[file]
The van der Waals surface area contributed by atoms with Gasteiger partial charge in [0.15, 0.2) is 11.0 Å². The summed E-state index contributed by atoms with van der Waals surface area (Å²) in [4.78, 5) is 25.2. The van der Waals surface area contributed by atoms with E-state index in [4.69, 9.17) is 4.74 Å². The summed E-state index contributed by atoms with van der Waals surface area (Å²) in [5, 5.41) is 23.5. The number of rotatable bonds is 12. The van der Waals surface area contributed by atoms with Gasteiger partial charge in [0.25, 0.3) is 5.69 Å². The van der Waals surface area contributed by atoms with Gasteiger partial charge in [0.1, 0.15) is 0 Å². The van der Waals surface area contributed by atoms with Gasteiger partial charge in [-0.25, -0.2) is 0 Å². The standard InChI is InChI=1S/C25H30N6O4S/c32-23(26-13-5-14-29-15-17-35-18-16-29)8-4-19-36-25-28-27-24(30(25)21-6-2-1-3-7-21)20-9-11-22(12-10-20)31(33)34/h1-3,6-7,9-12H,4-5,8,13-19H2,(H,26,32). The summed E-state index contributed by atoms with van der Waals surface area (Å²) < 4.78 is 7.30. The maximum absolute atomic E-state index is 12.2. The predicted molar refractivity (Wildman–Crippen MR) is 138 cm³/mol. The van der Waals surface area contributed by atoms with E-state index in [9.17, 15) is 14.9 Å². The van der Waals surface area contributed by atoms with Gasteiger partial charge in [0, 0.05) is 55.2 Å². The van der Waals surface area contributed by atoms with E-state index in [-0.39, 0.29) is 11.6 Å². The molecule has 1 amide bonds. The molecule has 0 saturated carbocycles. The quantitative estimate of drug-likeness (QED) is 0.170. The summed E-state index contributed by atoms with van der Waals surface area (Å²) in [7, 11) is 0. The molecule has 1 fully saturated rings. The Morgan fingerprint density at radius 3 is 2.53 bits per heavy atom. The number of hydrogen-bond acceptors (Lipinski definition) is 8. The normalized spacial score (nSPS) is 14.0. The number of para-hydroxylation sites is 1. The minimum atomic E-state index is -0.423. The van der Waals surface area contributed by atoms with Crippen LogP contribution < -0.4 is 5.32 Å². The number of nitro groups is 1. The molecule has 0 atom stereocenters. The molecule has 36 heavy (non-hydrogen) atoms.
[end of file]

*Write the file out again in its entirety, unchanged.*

The van der Waals surface area contributed by atoms with Gasteiger partial charge in [0.15, 0.2) is 11.0 Å². The summed E-state index contributed by atoms with van der Waals surface area (Å²) in [4.78, 5) is 25.2. The van der Waals surface area contributed by atoms with E-state index in [4.69, 9.17) is 4.74 Å². The summed E-state index contributed by atoms with van der Waals surface area (Å²) in [5, 5.41) is 23.5. The number of rotatable bonds is 12. The van der Waals surface area contributed by atoms with Gasteiger partial charge in [0.25, 0.3) is 5.69 Å². The van der Waals surface area contributed by atoms with Gasteiger partial charge in [0.1, 0.15) is 0 Å². The van der Waals surface area contributed by atoms with Gasteiger partial charge in [-0.25, -0.2) is 0 Å². The standard InChI is InChI=1S/C25H30N6O4S/c32-23(26-13-5-14-29-15-17-35-18-16-29)8-4-19-36-25-28-27-24(30(25)21-6-2-1-3-7-21)20-9-11-22(12-10-20)31(33)34/h1-3,6-7,9-12H,4-5,8,13-19H2,(H,26,32). The summed E-state index contributed by atoms with van der Waals surface area (Å²) < 4.78 is 7.30. The maximum absolute atomic E-state index is 12.2. The predicted molar refractivity (Wildman–Crippen MR) is 138 cm³/mol. The van der Waals surface area contributed by atoms with E-state index in [9.17, 15) is 14.9 Å². The van der Waals surface area contributed by atoms with Gasteiger partial charge in [0, 0.05) is 55.2 Å². The van der Waals surface area contributed by atoms with E-state index in [-0.39, 0.29) is 11.6 Å². The molecule has 1 amide bonds. The molecule has 0 saturated carbocycles. The quantitative estimate of drug-likeness (QED) is 0.170. The summed E-state index contributed by atoms with van der Waals surface area (Å²) in [7, 11) is 0. The molecule has 1 fully saturated rings. The Morgan fingerprint density at radius 3 is 2.53 bits per heavy atom. The number of hydrogen-bond acceptors (Lipinski definition) is 8. The normalized spacial score (nSPS) is 14.0. The number of para-hydroxylation sites is 1. The minimum atomic E-state index is -0.423. The van der Waals surface area contributed by atoms with Crippen LogP contribution < -0.4 is 5.32 Å². The number of nitro groups is 1. The molecule has 0 atom stereocenters. The molecule has 36 heavy (non-hydrogen) atoms.